4.  This is the ground of the command, go.  Because of his death and passion, therefore he says, go.  “Go for my wandering boy tonight and tell him I love him still.”

Ours must be a world plan, even as is His.  We must act from love as does He–a love that knows no bounds.


The Sufficiency of the Bible   9 comments


Above:  A Family Bible

Image Source = David Ball




I, as an Episcopalian, follow not Sola Scriptura, but the Three-Legged Stool:  Scripture, Tradition, and Reason, with Scripture being the most important of the three factors.  My great-grandfather spent most of his life in the Methodist Episcopal Church, South (1845-1939), and the end of it in the merged Methodist Church (1939-1968), a predecessor of the current United Methodist Church (1968-).  Methodism has traditionally embraced four standards–the Three-Legged Stool plus experience, with Scripture carrying primacy.  Thus my great-grandfather’s final comment in this sermon outline surprised me.



2 Tim. 3, 16-17

1.  The one great object of the Scriptures is such a revelation of God & His will as that man may be saved from sin and get home to heaven. Evidently the Bible is no textbook on every phase of knowledge, as this is manifestly impossible.  They testify of Christ.  Jno. 5, 39; 15, 26; Luke 24, 25-27.

2.  The Bible is an inspired book:  such it claims to be.  Gal. 2, 2; Eph. 3, 3; 2 Cor. 12, 1 & 7, 2 Peter 1, 21.  We realize this because it inspires us.  Reading it in faith we feel the Spirit’s inspiration.  Great blessings attend its distribution.  It is not to be compared to any other book.

3.  Explicit instruction is given concerning all things needful to man’s salvation.  Man learns of God–His character and will and of His love and mercy.

[Man] also learns of his own sinfulness and its consequences.  Of salvation therefrom and how to obtain it; and of heaven, to which he may come at last.

He may have the Spirit to help understand it.  (Eph. 1, 17-18)  Man needs not more truth revealed but a deeper understanding of the truth already revealed.

4.  Thereby “the man of God is complete” in himself, his own character, and “completely furnished unto every good work.”  It is the only rule and the sufficient rule both for our faith and practice.  Revelation 22, 18-19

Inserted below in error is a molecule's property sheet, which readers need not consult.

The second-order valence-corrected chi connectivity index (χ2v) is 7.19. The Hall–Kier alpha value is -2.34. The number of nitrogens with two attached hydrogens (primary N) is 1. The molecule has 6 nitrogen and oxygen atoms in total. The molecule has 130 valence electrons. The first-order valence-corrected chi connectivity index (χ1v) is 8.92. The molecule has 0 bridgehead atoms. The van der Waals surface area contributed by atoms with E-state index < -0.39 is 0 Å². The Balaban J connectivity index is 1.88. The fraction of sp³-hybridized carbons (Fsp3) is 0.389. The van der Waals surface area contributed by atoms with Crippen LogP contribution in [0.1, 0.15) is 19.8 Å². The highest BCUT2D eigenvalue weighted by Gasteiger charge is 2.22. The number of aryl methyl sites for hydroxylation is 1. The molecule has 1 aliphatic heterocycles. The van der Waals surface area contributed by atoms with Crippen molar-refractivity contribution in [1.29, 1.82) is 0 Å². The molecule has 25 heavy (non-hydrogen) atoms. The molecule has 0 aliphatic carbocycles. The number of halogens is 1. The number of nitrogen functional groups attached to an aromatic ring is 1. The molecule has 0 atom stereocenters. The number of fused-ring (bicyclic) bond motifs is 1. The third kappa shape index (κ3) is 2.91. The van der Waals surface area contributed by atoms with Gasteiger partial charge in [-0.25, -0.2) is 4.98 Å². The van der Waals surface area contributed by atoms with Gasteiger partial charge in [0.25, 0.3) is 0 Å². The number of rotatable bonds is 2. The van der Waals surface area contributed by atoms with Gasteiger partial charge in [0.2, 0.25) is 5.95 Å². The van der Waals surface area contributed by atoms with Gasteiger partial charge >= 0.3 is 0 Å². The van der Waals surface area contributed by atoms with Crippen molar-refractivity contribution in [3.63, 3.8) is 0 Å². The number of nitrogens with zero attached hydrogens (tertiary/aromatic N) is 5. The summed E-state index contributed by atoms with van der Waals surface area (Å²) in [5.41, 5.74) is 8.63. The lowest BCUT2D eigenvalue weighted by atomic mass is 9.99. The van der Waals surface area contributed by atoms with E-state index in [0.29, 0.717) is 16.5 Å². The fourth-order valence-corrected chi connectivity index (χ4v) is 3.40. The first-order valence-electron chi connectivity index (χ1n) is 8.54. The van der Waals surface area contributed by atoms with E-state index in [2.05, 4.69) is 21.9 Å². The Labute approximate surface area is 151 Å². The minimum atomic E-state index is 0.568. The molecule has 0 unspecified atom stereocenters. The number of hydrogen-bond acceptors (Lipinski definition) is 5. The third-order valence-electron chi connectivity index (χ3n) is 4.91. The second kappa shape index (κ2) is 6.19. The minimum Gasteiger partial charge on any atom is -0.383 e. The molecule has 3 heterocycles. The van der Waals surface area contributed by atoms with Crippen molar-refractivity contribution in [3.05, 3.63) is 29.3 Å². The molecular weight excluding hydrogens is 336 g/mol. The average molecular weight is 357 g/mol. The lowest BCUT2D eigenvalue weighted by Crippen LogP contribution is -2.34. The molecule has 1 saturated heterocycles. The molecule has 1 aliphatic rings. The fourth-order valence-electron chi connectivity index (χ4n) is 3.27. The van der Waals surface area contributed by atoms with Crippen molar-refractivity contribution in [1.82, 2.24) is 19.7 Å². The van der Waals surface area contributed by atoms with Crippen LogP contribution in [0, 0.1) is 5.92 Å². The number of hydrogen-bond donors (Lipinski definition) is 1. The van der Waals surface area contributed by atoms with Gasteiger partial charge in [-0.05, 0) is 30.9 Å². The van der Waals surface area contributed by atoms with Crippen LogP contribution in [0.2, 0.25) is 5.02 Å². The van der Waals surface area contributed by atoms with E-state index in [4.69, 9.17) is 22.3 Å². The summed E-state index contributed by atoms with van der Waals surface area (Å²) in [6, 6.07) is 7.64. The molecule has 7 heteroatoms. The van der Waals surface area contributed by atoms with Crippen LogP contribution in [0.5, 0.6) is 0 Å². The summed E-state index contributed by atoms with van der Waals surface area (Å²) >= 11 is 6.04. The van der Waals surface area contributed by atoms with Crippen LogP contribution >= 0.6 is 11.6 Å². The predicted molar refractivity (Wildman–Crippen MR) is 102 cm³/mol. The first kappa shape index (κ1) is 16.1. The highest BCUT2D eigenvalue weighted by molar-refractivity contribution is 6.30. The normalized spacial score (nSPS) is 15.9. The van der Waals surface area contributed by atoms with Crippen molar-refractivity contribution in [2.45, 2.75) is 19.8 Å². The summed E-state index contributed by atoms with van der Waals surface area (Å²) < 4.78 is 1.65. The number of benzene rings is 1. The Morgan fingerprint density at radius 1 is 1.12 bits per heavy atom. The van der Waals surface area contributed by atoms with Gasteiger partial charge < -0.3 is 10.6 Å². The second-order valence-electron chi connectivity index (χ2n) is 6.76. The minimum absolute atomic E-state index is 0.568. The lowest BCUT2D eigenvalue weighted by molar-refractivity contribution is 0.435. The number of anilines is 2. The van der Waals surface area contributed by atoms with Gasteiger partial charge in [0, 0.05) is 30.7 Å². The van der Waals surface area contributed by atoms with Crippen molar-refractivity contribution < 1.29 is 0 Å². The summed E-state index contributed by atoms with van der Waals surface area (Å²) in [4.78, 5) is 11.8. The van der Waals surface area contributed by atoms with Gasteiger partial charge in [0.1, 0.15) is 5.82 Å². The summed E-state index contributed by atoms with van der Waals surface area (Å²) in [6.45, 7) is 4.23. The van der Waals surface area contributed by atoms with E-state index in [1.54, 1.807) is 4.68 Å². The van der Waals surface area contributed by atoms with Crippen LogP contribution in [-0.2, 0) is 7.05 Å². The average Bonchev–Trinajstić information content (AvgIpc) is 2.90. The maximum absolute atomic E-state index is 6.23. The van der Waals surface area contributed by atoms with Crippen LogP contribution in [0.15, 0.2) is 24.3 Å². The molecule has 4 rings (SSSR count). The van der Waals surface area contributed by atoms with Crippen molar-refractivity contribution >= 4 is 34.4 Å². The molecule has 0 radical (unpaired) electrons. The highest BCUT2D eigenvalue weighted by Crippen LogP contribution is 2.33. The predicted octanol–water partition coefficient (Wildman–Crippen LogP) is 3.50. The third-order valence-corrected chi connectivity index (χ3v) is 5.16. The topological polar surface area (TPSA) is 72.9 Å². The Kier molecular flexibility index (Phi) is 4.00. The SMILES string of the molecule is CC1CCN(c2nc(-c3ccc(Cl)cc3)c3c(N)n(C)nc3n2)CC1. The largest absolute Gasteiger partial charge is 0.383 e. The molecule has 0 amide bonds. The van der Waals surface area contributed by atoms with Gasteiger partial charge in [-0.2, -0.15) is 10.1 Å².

The Holy Spirit’s Power Indispensible   1 comment


Above:  Design Drawing for a Stained-Glass Window with the Holy Spirit

Designed by J. & R. Lamb Studios

Image Source = Library of Congress



Luke 24, 49

1.  The disciples were charged with the stupendous task of evangelizing a lost world.  They were to bear witness to the ends of the earth.  v. 48

2.  They must have supernatural aid.  The extent and difficulty of their task necessitated it.  “Without me ye can do nothing.”  “I can do all things through Christ.”  Jesus bids them advance not one step till the Spirit come upon them.

3.  We, too, have need of divine power.  We are to testify to Him and lead men to Him.  We are insufficient for it till he equip us.

We face:

(1)  The indifference of sinful hearts.

(2)  The power of sin that only He can break.  We certainly can’t accomplish the task ourselves.  He gives the power of passionate love for men.

4.  The Spirit is our sufficiency.  Hence He bides us seek and obtain the Spirit’s enduement.

This is the all-important thing.  So much depends upon it.  Will we pray till He comes?  Let hearts search and [let] repentance be made that the way for this coming be unobstructed.


The Walk to Emmaus   1 comment


Above:  Emmaus, Between 1898 and 1946

Image Source = Library of Congress


Reproduction Number = LC-M32- 15042


Luke 24, 32

1.  The distress of the disciples.  “We had hoped it was he that should redeem Israel.”  “If they ever did or would need him it is now.”

2.  He appears to them unrecognized and unfolds to them the scriptures regarding himself.  His death was in strict accordance with the Bible.

After he revealed himself at supper and vanished out of their sight they recalled how their hearts burned within them while he talked with them.

3.  We have our own cares, anxieties, and heart needs.  Life’s cares crowd upon us.

We very much need him; without help we are insufficient for life.  “I must have the Saviour with me,/For I dare not walk alone.”

4.  His help is our sufficiency.  As in Bible study & prayer we commune, He unfolds to us the riches of His grace till our hearts glow with His blessing.  We need this heart-glow, for life’s demands are many.  Let us be sure to enjoy this radiance of experience.